Thursday, October 30, 2008

Silent Night, Random Night

It wasn't something that happens in The Big City often.
I think the last time I pulled it off was almost three years ago.
We pulled a no-hitter on an eight-hour overnight.
Eight up, eight down.
If last night were a soccer match, the score would be 0-0.
I'm back in tonight, and I'm expecting a loooonnngggg night.
That's the way it goes, right?
Last night was bliss, tonight should be bedlam.
Which got me to thinking about the idea of randomness.
Personally, I don't think it exists.
Theoretically, EMS shifts should follow a uniform distribution, where the chances of a call or no call during a given time period (in my case, an eight hour shift) is drawn from a single pool of chances, all of which are equally probable.
Or something like that.
Seems some guys way smarter than me agree.
True randomness is hard to generate, even when you want to, and even when you've designed a computer to achieve it.
The folks at bemoan this lack of true randomnity (is that even a word?).
"Surprising as it may seem, it is difficult to get a computer to do something by chance," says the Web site. "A computer follows its instructions blindly and is therefore completely predictable. A computer that doesn't follow its instructions in this manner is broken."
Of course, those of us who've spent any time having meals and sleep interrupted by the machinations of the EMS Gods could tell you that there's nothing random about our profession.
For me it all comes down to the statistical concept of frequency distribution.
Frequency distribution is used to illuminate data by providing a visual representation of particular occurrences and how often they occur.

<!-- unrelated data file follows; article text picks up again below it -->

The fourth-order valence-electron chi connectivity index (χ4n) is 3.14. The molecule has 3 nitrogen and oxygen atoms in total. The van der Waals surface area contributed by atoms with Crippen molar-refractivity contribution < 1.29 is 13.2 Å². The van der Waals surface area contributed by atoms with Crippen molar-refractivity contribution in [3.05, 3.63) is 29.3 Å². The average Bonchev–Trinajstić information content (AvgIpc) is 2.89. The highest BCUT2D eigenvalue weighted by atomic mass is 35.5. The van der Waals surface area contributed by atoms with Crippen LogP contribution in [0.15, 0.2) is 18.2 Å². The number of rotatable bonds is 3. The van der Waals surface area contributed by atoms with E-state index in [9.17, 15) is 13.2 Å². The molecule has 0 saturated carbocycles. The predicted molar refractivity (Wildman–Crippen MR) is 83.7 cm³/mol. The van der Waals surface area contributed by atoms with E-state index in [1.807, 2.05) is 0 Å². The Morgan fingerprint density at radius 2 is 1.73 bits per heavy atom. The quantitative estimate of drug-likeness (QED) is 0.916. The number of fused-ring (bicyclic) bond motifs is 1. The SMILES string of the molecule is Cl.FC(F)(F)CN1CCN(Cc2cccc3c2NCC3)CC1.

Usually this data is presented in tabular form.
EMS could best be summarized by what's known as a "continuous" frequency distribution, which is used to present data on a theoretically infinite number of possible values.
It seems fitting because there are, for now, an infinite number of EMS calls yet to be.
Tonight, I expect one of those nights that feels like there are an infinite number of EMS calls yet to be.
Hopefully I'm wrong.
The answer might be in the stars, but personally I think it's in a few thousand Capes, triple deckers, nightclubs, homeless shelters and apartment complexes.
I'll let you know how it went.

Thursday, October 16, 2008

A Friend of Ours...

Depending on the day I'm having, I either thank my grandmother or blame her for my career.
Either way, she's a big reason I do what I do for a living.
When I was 4-years-old, Nana brought me to a firehouse in Concord, New Hampshire.
I don't remember which one, but I still have the photo she took of me standing on the tailboard of an engine, proudly wearing a firefighter's helmet, with the number "9" on the shield.
I remember watching episodes of Emergency! on her family room floor, and the time she bought me a headlamp from LL Bean that you wore on your head because I thought it was something Paramedics Gage and DeSoto would wear.
I also remember going out with her on her little skiff into Maine's Casco Bay near Bailey Island, where she had "retired," if you could call it that.
She was the least retired retired person I ever met.
She was always running exercise classes on the islands or at the nearby Naval Air Station in Brunswick, or SCUBA diving in the Caribbean with her best friend, all of which she did until she was well into her 80s.
For fun, she launched and hauled a 20-pot string of lobster traps every year, guaranteeing we always had some of the freshest Maine lobsters around whenever we visited.
Most of all, Nana taught me to appreciate the people who help us.
She was incredibly proud of what I do for a living -- incredibly proud of what WE do for a living.
Nana understood sacrifice and hard work and doing something with your life that serves a higher good, and she always had a special place in her heart for paramedics and firefighters and cops and teachers and nurses and all those people who serve our families and communities every day with little or no fanfare.
Whenever I'm fortunate enough on the job to help someone in some small way, I know that I'm pleasing my grandmother to no end.
So it saddens me to say that those of us in public safety lost a true friend this week.
Arlene Hanchett, my Nana, of Brunswick, Maine, died Monday at the age of 94.
She was a friend of ours, and will always be.